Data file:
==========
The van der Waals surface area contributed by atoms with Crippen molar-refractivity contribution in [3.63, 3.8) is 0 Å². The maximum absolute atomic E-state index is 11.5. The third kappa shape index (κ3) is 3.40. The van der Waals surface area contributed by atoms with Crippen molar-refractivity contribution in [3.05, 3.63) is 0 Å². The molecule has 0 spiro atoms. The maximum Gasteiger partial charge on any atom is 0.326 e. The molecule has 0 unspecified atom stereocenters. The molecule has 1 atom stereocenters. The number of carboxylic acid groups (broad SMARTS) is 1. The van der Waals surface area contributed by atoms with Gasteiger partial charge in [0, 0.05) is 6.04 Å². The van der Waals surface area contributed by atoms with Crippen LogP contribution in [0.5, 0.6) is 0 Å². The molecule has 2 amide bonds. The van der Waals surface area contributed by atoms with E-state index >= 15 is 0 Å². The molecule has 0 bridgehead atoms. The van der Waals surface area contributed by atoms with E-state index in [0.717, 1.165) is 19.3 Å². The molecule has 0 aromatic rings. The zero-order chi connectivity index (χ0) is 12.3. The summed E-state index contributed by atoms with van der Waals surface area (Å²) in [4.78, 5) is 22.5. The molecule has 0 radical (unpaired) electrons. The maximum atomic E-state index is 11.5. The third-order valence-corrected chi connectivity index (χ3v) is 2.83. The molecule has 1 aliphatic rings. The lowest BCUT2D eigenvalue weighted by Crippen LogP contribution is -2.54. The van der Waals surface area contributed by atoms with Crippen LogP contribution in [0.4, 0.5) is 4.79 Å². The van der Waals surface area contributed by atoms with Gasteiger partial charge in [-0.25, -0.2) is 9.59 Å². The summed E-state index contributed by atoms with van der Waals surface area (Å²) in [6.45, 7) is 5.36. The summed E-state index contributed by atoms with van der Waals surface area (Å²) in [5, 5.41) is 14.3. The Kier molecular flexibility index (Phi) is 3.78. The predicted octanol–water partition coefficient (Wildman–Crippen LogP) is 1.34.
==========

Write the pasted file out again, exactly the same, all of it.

The van der Waals surface area contributed by atoms with Crippen molar-refractivity contribution in [3.63, 3.8) is 0 Å². The maximum absolute atomic E-state index is 11.5. The third kappa shape index (κ3) is 3.40. The van der Waals surface area contributed by atoms with Crippen molar-refractivity contribution in [3.05, 3.63) is 0 Å². The molecule has 0 spiro atoms. The maximum Gasteiger partial charge on any atom is 0.326 e. The molecule has 0 unspecified atom stereocenters. The molecule has 1 atom stereocenters. The number of carboxylic acid groups (broad SMARTS) is 1. The van der Waals surface area contributed by atoms with Gasteiger partial charge in [0, 0.05) is 6.04 Å². The van der Waals surface area contributed by atoms with Crippen LogP contribution in [0.5, 0.6) is 0 Å². The molecule has 2 amide bonds. The van der Waals surface area contributed by atoms with E-state index >= 15 is 0 Å². The molecule has 0 bridgehead atoms. The van der Waals surface area contributed by atoms with E-state index in [0.717, 1.165) is 19.3 Å². The molecule has 0 aromatic rings. The zero-order chi connectivity index (χ0) is 12.3. The summed E-state index contributed by atoms with van der Waals surface area (Å²) in [4.78, 5) is 22.5. The molecule has 0 radical (unpaired) electrons. The maximum atomic E-state index is 11.5. The third-order valence-corrected chi connectivity index (χ3v) is 2.83. The molecule has 1 aliphatic rings. The lowest BCUT2D eigenvalue weighted by Crippen LogP contribution is -2.54. The van der Waals surface area contributed by atoms with Crippen LogP contribution in [0.4, 0.5) is 4.79 Å². The van der Waals surface area contributed by atoms with Gasteiger partial charge in [-0.25, -0.2) is 9.59 Å². The summed E-state index contributed by atoms with van der Waals surface area (Å²) in [6.45, 7) is 5.36. The summed E-state index contributed by atoms with van der Waals surface area (Å²) in [5, 5.41) is 14.3. The Kier molecular flexibility index (Phi) is 3.78. The predicted octanol–water partition coefficient (Wildman–Crippen LogP) is 1.34.